The defendants, husband and wife, were charged with theft of Veterans Benefits. After the death of the mother of one of the defendants, the VA continued to direct deposit his benefits into an account which the defendant then converted to his own use. The defendants contended that they did not realize that they were not entitled to continue to receive the benefits upon the death of the veteran. That is, they claimed that they lacked knowledge that the money was “government funds” that they were using and that they did not take the money “willfully.” Based on the evidence presented during the government’s case in chief, there was simply no evidence that the defendants were aware that they were not entitled to the money. All that the government proved is that the mother died, the benefits continued to be deposited into the account and the defendants continued to use the money. There was no evidence of any notice to the defendants that they were not entitled to use the money, or continue to receive benefits based on the death of the veteran.

United States v. Ligon, 440 F.3d 1182 (9th Cir. 2006)

In a case involving theft of government property, the government must prove that the stolen item has “value.” 18 U.S.C. § 641. The government failed to prove that the stolen Indian artifacts had value. The government’s argument – that the items were shown to have archaeological value – was not sufficient.

United States v. Morgan, 393 F.3d 192 (D.C. Cir. 2005)

The defendant was the recipient of a stolen computer. He received it in Maryland and had no connection with the computer until he received it in Maryland. He was charged with receiving stolen property. Venue in D.C. was improper.

United States v. Stafford, 136 F.3d 1109 (7th Cir. 1998)

The defendants carried across state lines codes that enabled them to cash checks. These codes were written down on a piece of paper. This does not amount to a violation of 18 U.S.C. § 2314. That offense requires the interstate transportation of stolen property, securities, or money. The piece of paper with a code written on it is not stolen property, though it enabled thedefendants to steal money.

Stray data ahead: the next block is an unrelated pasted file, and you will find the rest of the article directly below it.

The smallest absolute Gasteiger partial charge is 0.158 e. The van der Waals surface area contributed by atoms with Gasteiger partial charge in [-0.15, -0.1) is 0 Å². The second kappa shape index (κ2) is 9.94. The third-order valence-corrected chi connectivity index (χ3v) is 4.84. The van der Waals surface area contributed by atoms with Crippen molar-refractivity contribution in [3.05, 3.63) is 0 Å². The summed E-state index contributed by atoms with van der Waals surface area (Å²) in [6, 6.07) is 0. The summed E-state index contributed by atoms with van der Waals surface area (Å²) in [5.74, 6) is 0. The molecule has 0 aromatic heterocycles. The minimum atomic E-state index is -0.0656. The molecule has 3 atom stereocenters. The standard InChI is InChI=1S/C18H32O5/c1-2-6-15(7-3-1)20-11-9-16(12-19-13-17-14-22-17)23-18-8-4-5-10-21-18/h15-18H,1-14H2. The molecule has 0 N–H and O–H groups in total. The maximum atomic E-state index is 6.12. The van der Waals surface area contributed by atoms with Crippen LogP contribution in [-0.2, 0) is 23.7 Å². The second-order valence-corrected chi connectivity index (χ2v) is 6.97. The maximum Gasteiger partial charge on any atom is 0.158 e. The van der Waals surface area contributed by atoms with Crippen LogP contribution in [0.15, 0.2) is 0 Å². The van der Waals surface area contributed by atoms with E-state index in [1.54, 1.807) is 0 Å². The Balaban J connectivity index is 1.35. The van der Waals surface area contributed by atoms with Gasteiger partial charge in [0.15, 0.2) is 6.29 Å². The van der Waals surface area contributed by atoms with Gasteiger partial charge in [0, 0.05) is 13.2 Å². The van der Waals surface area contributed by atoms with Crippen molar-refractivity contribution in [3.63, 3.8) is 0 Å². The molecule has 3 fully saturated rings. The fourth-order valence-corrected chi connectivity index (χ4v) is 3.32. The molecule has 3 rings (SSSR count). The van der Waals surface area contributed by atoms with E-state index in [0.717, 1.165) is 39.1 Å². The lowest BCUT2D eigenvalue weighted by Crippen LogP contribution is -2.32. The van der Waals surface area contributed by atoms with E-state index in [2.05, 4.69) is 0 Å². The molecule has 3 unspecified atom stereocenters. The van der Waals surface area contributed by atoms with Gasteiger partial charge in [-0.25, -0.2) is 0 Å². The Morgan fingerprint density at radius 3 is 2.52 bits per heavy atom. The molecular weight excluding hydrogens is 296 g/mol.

United States v. Scanzello, 832 F.2d 18 (3rd Cir. 1987)

An indictment which charged the defendant with conspiring to steal goods from interstate shipments can only support a misdemeanor conviction because of the failure to allege the value of the stolen goods.

United States v. Klingler, 61 F.3d 1234 (6th Cir. 1995)

18 U.S.C. §641 makes it a federal crime to steal, convert, or embezzle any federal money. 18 U.S.C. §649 makes it a federal crime to fail to deposit federal money which is required to be deposited according to the Secretary of the Treasury. The defendant in this case was a customs broker, a private person who was licensed by the Customs Service to collect duties from importers of goods. She collected the money and stole it. At no time was the money the property of the federal government, despite the fact that it was collected by the defendant to be paid to the federal government. Therefore, the defendant could not be prosecuted under either of these statutes.

United States v. Howard, 30 F.3d 871 (7th Cir. 1994)

The defendant obtained a loan from the SBA to rebuild his ice cream parlor. The SBA was named as a loss payee on the fire insurance policy. The defendant later removed the SBA from the insurance policy. The shop later burned down and the defendant kept the proceeds from the insurance company. This did not support a conviction under 18 U.S.C. §641. A defendant cannot convert government property when that which is converted is merely a security interest held by the government.

Ward v. Lockhart, 841 F.2d 844 (8th Cir. 1988)

Defendant attempted to sell stolen musical instruments. When questioned by the police officer at the pawnshop, the defendant indicated that he had his credentials in his car. Rather than returning to the police officer, the defendant sped away. The defendant also made contradictory statements to the police about his acquisition and possession of the musical instruments. Nevertheless, the Eighth Circuit holds that the circumstantial evidence was insufficient to sustain the defendant’s conviction for burglary.

United States v. Johnson, 812 F.2d 1329 (11th Cir. 1986)

It is not a proper jury instruction to state that the jury would be “justified” in inferring that the possessor of stolen property committed the theft unless the possession is “explained to the satisfaction of the jury.” This is an improper charge which shifts the burden of proof.